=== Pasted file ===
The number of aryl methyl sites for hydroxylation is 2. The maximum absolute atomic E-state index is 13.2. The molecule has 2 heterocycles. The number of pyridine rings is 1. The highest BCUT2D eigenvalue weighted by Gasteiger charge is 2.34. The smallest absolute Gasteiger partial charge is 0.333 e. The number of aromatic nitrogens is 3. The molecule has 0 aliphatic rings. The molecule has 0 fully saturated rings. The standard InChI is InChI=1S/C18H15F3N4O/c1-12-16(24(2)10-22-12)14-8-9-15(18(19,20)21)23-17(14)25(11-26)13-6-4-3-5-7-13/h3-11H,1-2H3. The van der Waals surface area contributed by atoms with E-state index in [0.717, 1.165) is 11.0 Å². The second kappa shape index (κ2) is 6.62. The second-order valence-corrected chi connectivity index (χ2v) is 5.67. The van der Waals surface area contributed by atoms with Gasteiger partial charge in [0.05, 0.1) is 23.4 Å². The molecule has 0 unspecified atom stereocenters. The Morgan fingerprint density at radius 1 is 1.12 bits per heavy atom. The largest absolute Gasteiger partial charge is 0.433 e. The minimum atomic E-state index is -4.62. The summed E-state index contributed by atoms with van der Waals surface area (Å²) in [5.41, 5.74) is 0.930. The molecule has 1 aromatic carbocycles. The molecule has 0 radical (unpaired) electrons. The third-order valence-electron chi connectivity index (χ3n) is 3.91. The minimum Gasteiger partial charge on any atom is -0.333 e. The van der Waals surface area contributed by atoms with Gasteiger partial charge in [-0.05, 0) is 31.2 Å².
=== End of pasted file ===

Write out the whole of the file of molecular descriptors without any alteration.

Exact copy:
The number of aryl methyl sites for hydroxylation is 2. The maximum absolute atomic E-state index is 13.2. The molecule has 2 heterocycles. The number of pyridine rings is 1. The highest BCUT2D eigenvalue weighted by Gasteiger charge is 2.34. The smallest absolute Gasteiger partial charge is 0.333 e. The number of aromatic nitrogens is 3. The molecule has 0 aliphatic rings. The molecule has 0 fully saturated rings. The standard InChI is InChI=1S/C18H15F3N4O/c1-12-16(24(2)10-22-12)14-8-9-15(18(19,20)21)23-17(14)25(11-26)13-6-4-3-5-7-13/h3-11H,1-2H3. The van der Waals surface area contributed by atoms with E-state index in [0.717, 1.165) is 11.0 Å². The second kappa shape index (κ2) is 6.62. The second-order valence-corrected chi connectivity index (χ2v) is 5.67. The van der Waals surface area contributed by atoms with Gasteiger partial charge in [0.05, 0.1) is 23.4 Å². The molecule has 0 unspecified atom stereocenters. The Morgan fingerprint density at radius 1 is 1.12 bits per heavy atom. The largest absolute Gasteiger partial charge is 0.433 e. The minimum atomic E-state index is -4.62. The summed E-state index contributed by atoms with van der Waals surface area (Å²) in [5.41, 5.74) is 0.930. The molecule has 1 aromatic carbocycles. The molecule has 0 radical (unpaired) electrons. The third-order valence-electron chi connectivity index (χ3n) is 3.91. The minimum Gasteiger partial charge on any atom is -0.333 e. The van der Waals surface area contributed by atoms with Gasteiger partial charge in [-0.05, 0) is 31.2 Å².